In his career of three decades, Wei Ligang (b. 1964) has sought a universal language of abstraction based on the linear and spatial compositions of Chinese writing, a language capable of embodying the complexity and expansiveness of contemporary human knowledge and existence. His signature “magic squares,” which preserve the structure and strokes of Chinese characters and hark back to the pictographic origins of Chinese writing, are one of the earliest examples of a distinctly personal language in contemporary Chinese art. Wei Ligang generalizes the continuous cursive calligraphy of the 17th-century Shanxi calligrapher Fu Shan, applying it to the seal, clerical, and Oracle Bone scripts of antiquity to create the distinctive script styles of epigraphic mad cursive, “gold-ink cursive,” and “shadow cursive.” Wei Ligang is also the author of a celebrated body of calligraphy-informed abstract paintings.


Wei Ligang’s art is a unique fusion of systematic thought and sensibility, delicacy and spirituality, exoticism and naturalness. His wide-ranging inspirations include ancient Egyptian hieroglyphs, industrial civilization and modern machines, European castles and palaces, contemporary physics and astronomy, and the structures of animals and plants. He employs the bright colors of gold, red, and blue, and uses acrylic paints to increase substance and texture. In these respects his art differs from traditional Chinese calligraphy, which typically is monochrome and privileges fluency.


Wei Ligang was born in Datong, the first capital of the Northern Wei Dynasty (386-534) and home to the famous Buddhist grotto shrines of Yungang, which instilled in him a fondness for the grandeur of Han and Tang-dynasty art. Wei’s father, an art-loving railroad worker, inspired his interest in mechanics and calligraphy. At age 17, Wei entered the mathematics department of Nankai University, where he honed his logical and analytical skills. As President of the university calligraphy society, he came under the mentorship of the local masters Li Henian (1912-2000), Wang Xuezhong (1925-2013), and Sun Boxiang (1934-) in classical poetry and epigraphic scripts. Wang Xuezhong, an early pioneer of Modern Calligraphy, was especially influential to Wei.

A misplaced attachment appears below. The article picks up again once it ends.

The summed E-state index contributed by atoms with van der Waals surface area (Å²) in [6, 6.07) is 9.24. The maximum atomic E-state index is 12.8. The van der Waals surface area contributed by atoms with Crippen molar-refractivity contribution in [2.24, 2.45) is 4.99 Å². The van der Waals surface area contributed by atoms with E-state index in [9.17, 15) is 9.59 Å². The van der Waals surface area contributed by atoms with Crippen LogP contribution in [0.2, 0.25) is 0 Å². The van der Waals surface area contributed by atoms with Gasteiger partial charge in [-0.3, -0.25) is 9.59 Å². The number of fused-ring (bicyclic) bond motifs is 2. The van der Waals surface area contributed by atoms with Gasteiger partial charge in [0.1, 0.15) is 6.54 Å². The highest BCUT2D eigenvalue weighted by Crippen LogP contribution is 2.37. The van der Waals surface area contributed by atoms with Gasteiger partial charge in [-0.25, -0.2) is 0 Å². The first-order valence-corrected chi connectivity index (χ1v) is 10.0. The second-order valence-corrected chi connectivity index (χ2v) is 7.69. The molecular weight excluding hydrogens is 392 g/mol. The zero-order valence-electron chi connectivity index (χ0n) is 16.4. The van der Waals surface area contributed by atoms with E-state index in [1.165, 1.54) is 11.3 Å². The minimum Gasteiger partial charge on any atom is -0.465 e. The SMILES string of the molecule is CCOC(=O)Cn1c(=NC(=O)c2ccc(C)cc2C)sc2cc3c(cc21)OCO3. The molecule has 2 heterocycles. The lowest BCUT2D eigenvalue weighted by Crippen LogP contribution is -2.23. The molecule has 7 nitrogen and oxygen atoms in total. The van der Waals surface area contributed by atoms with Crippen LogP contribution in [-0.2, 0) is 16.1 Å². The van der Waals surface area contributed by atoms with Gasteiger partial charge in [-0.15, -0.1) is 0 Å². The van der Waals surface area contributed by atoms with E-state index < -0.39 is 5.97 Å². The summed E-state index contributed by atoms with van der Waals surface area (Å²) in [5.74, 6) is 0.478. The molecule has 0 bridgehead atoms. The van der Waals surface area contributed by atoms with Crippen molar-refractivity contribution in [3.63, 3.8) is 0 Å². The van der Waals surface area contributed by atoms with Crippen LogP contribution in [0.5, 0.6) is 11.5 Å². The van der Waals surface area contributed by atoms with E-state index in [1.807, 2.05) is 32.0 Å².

After graduating from Nankai in 1985, Wei Ligang became a teacher at a normal school in Taiyuan and immersed himself in the legacy of Fu Shan, a fellow Shanxi native. In 1995, he relocated to the Old Summer Palace in Beijing as a professional artist, and thereafter increasingly engaged with abstract painting and international contemporary art. Over the 90’s, Wei gained prominence as a young pioneer of Modern Calligraphy, participating and organizing a number of influential exhibitions in the field, including Bashu Parade: A Review of China Modern Calligraphy At The End of 20th Century in 1999 in Chengdu. A committed educator and the founder of the International Shuxiang Society, he believes that Chinese calligraphy will reach an unprecedented height within this generation. He aims to develop “writing” (shuxie) into an art form capable of embodying all phenomena and things in the universe and a way to construct “pure structure itself.”


Wei Ligang was the recipient of the 2005 Asian Cultural Council Dr. Joseph K. W. Li Arts Fellowship. His works are in the collections of the Asian Art Museum, San Francisco; British Museum; Cernuschi Museum, Paris; Bill and Melinda Gates Foundation, Seattle; National Museum of China, Beijing; National Art Museum of China, Beijing; François-Henri Pinault Family, France; San Francisco Museum of Modern Art; among others.